Documents the contributions of a team of young math geniuses who set in motion widespread market collapses, tracing the story of a 1950s gambler who applied Vegas strategies to Wall Street and his present-day successors who the author believes used math formulas and technology to trigger catastrophic market downturns.

Publisher: New York : Crown, [2009]
Copyright Date: ©2009
ISBN: 9780307453372
0307453375
Branch Call Number: 332.6409 PATTE
Characteristics: x, 337 pages ; 24 cm

Opinion

From the critics


Community Activity

Comment

Add a Comment

f
figoliuxi
May 18, 2017

Not as good as I expected. The book basically introduce stories of some famous people, from gambling to trading and it repeatedly mentions the same story again and again. Also, from this kind of topic, I would expect to get more philosophy perspective but that is not the case. I would say michael lewis's book may fit my needs better.

j
jimg2000
May 01, 2013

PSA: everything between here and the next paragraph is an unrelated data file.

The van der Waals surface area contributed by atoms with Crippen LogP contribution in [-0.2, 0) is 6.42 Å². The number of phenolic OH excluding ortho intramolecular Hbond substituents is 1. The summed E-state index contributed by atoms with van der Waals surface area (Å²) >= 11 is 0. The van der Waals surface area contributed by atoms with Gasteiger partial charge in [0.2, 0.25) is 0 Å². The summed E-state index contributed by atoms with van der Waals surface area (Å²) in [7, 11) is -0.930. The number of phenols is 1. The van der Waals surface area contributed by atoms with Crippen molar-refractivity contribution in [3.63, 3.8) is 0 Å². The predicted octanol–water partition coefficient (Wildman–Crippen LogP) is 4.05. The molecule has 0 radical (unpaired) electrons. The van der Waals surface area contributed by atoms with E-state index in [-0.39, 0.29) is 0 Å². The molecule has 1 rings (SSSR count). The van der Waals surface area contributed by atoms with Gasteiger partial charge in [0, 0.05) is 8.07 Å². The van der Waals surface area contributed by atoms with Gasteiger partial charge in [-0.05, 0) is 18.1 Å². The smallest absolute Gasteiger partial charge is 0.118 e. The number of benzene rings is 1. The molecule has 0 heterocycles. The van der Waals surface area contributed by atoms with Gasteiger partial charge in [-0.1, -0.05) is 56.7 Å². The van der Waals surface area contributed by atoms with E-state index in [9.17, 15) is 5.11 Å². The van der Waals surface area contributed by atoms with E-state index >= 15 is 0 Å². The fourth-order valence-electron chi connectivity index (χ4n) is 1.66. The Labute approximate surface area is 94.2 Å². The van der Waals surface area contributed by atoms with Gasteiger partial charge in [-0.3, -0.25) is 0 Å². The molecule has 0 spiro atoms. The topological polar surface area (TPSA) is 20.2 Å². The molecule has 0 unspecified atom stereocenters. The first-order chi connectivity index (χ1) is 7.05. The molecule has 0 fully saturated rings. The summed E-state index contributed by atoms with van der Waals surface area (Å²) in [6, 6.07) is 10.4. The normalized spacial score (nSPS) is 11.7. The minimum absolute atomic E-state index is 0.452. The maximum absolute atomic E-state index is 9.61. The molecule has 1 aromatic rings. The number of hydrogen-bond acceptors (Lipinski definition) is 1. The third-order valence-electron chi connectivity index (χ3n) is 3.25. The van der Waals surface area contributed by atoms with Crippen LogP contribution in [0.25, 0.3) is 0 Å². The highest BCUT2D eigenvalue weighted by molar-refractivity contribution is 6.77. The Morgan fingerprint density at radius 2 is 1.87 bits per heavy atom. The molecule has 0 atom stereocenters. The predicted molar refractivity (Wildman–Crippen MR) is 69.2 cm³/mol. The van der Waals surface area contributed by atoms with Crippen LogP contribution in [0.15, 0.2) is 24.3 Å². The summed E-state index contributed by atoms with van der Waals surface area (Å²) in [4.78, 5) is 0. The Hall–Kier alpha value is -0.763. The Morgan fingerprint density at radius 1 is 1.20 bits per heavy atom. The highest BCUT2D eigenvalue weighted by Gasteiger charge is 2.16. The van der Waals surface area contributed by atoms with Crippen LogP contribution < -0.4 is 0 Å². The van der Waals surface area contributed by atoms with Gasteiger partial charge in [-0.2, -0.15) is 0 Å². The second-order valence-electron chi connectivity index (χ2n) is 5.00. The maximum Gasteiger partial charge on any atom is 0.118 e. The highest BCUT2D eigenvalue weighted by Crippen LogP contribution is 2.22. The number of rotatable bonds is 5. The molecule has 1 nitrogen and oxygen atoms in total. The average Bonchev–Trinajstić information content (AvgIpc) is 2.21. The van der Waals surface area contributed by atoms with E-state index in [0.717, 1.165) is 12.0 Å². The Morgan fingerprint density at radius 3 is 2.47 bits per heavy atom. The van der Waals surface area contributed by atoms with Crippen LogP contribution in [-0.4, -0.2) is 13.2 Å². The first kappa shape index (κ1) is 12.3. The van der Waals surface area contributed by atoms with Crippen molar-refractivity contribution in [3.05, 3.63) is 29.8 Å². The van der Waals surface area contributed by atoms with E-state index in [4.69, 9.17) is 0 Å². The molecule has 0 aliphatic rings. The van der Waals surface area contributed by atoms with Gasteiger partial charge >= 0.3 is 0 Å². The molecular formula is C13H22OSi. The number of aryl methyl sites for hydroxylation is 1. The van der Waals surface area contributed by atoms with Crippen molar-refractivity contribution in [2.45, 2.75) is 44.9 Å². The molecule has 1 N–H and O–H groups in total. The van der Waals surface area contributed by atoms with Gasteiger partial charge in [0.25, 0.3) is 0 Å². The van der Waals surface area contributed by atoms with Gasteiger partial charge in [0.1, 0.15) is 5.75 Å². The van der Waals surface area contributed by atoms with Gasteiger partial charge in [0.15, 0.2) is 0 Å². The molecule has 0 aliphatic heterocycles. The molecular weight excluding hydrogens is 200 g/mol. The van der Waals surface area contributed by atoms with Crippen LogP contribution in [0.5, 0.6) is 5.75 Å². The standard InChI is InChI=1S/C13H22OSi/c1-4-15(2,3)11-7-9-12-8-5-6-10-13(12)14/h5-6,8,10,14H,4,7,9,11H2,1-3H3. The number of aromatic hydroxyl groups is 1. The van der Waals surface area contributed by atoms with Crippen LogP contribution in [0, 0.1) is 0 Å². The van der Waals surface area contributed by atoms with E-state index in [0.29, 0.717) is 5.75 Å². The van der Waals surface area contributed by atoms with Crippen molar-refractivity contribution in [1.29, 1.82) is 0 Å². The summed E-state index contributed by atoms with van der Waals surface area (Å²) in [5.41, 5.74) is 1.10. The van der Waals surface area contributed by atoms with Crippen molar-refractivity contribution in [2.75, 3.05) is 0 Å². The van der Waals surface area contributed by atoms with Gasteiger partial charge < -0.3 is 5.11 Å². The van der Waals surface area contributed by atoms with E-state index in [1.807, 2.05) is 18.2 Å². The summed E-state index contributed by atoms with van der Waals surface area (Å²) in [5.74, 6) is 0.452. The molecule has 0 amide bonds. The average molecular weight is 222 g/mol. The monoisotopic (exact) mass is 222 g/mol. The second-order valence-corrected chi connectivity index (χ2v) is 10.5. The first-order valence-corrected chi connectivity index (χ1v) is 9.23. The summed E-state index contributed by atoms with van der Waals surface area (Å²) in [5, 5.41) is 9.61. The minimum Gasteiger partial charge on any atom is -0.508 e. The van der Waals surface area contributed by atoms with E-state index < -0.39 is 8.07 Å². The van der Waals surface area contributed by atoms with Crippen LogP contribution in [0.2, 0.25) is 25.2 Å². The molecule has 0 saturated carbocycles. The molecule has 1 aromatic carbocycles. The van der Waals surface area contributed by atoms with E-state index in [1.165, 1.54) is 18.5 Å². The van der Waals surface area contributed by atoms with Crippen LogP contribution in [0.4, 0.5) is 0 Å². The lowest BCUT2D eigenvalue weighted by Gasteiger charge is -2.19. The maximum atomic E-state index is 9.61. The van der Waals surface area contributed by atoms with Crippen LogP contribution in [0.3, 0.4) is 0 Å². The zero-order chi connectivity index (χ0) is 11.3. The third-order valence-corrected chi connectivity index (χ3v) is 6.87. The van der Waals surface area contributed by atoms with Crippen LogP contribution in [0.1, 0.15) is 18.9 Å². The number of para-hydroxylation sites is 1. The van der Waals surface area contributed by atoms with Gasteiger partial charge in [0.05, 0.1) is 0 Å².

(eBook available as well) A "fun" read on the financial meltdown blaming the risk taking quants. It chronicled the wall street's credit crisis between 2006 to the spring of 2009, featuring the financial engineers known as quants who managed the hedge funds and proprietary trading desks of the giant banks. No scaring math inside and easy read like Lewis's "Liar's Poker".

d
dianestcoeur
Dec 11, 2012

Excellent book. Lots of complexe details that are necessary to understand the many intricacies of the Finance world of trading. Extensive research has been done for this book. A must read! For anyone who is trying to understand why some major U.S bank when bankrupt .

Age

Add Age Suitability

There are no ages for this title yet.

Summary

Add a Summary

There are no summaries for this title yet.

Notices

Add Notices

There are no notices for this title yet.

Quotes

Add a Quote

There are no quotes for this title yet.

Explore Further

Browse by Call Number

Recommendations

Subject Headings

  Loading...

Find it at GL

  Loading...
[]
[]
To Top